5. The Dream – wc 13th December
  6. Greenshaw’s Folly – wc 20th December

If you decide to join us, please tweet your thoughts via #LBCReadalong

LBC Outlaws – Don’t Tell – Karen Rose

LBC Outlaws

Date:  Wednesday 4th of November 2015
Time:  6:00pm
Address: Harper Street, LS2 7EA

Discussing:

DON’T TELL

KAREN ROSE

The BLURB

Desperate Mary Grace Winters knew the only way to save herself and her child from her abusive husband was to stage their deaths. Now all that remains of her former life is at the bottom of a lake.

As Caroline Stewart, Mary Grace has almost forgotten the nightmare she left behind nine years ago. Slowly she has learned to believe that her new life, and new identity, is here to stay.

Then her husband uncovers her hidden trail. Step by step he’s closing in on her and everyone she loves. Now Caroline must decide whether to flee again or whether the time has come to stay and fight..

dont tellThis was an event we were all looking forward to. I read it and had …opinions. A couple of others also had…opinions. And the reader that picked the book did so because she had…opinions.

We knew we were in for a good chat.

The first thing that came up was that it clearly showed it was Rose’s first book. We found it cartoony with stereotype characters and a plot that has been over used many times before. We didn’t find it to have a lot of originality although one of our group has read several more books and assures us Rose gets better and more original and you can see her progression as a writer as the books continue. It was also surprising that based on all the above Rose had re-written the storyline several times before it was sent to a publishers.

One of the reasons for picking the book was to be able to discuss women crime writers and how they are often bracketed as romantic suspense writers instead. We compared Rose to James Patterson whose characters are always falling in love and being smoochy but are clearly labelled crime writers although with Patterson his females always end  up dead. With this book it doesn’t seem to know what it is – suspense or romance. It’s labelled romance but the storyline is about domestic abuse a subject that did not sit well with any of the group. We found so many of the characters to be unlikable as well.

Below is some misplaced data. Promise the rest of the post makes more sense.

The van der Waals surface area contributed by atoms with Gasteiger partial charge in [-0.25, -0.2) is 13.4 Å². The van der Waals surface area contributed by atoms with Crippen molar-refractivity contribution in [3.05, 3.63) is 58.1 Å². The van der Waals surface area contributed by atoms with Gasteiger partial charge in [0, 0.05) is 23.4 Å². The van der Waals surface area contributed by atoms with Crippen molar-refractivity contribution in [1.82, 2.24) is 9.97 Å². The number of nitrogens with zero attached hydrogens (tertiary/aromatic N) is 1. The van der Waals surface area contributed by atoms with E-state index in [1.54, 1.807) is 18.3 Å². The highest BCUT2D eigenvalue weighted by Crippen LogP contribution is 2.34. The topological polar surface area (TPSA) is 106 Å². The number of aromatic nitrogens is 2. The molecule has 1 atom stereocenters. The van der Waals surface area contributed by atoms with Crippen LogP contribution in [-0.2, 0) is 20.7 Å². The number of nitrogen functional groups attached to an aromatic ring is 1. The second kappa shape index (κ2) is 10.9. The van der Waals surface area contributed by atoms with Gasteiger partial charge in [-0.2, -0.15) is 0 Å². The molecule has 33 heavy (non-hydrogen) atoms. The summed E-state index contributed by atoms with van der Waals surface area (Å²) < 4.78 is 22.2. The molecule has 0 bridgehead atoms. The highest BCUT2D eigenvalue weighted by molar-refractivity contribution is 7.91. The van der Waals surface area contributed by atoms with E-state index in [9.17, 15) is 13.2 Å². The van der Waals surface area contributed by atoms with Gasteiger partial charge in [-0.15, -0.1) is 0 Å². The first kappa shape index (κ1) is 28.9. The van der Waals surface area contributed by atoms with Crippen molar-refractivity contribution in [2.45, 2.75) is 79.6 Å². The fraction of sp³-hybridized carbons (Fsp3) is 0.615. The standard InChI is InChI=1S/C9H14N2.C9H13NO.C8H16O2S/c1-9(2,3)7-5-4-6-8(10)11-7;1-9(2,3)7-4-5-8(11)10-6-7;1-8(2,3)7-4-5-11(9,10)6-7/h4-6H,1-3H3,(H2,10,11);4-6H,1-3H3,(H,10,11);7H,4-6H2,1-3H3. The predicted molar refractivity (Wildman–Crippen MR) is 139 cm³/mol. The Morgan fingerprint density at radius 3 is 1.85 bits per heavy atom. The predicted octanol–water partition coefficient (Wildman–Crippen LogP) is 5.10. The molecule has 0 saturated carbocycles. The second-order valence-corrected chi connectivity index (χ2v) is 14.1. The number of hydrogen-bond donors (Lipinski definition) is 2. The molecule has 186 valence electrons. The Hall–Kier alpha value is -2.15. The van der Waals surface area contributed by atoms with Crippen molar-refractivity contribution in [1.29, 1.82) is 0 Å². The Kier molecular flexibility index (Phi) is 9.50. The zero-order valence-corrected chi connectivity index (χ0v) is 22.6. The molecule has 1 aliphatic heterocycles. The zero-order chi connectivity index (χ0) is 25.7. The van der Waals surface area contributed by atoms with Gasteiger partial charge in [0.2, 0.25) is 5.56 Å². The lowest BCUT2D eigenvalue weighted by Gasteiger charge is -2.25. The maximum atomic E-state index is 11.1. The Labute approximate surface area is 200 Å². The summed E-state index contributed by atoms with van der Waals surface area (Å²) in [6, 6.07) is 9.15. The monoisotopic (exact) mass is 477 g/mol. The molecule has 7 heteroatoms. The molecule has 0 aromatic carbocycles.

One reader did not like the romantic element of the book stating and I quote: ‘too much kissy kissy’. This seems to be a common argument on Goodreads too. We did though go back to Patterson who has a very similar level of romance and sex scenes but is not picked up on for it. We also discussed how Rose follows a similar pattern to dark fantasy writers (a subject that came under much scrutiny) in taking minor characters from one book and making them major players of the next one.

Overall we found the book difficult to read as we couldn’t get into the flow. Also, it was boring and frustrating. One reader said it was a mess. There were no redeeming qualities. It was soap-opera-esque and a bit too real life.

 

Told you we had opinions!

This months tangents:

  • The book and film of The Martian
  • Mills and Boon does physics
  • How long did it take you to give up on Patricia Cornwell?
  • Can you name a British female author that writes a good crime thriller (we settled on Val McDermid who we are reading next)?
  • The kindle knows all your secrets….

 

SCORE – Nora Roberts does it better

 

2.5/10

For further details, please email me at leedsbookclub@gmail.com or tweet me @LeedsBookClub or @LBCOutlaws

The Pub can be contacted on @CrowdofFavours 

And feel free to let us know your thoughts using #LBCOutlaws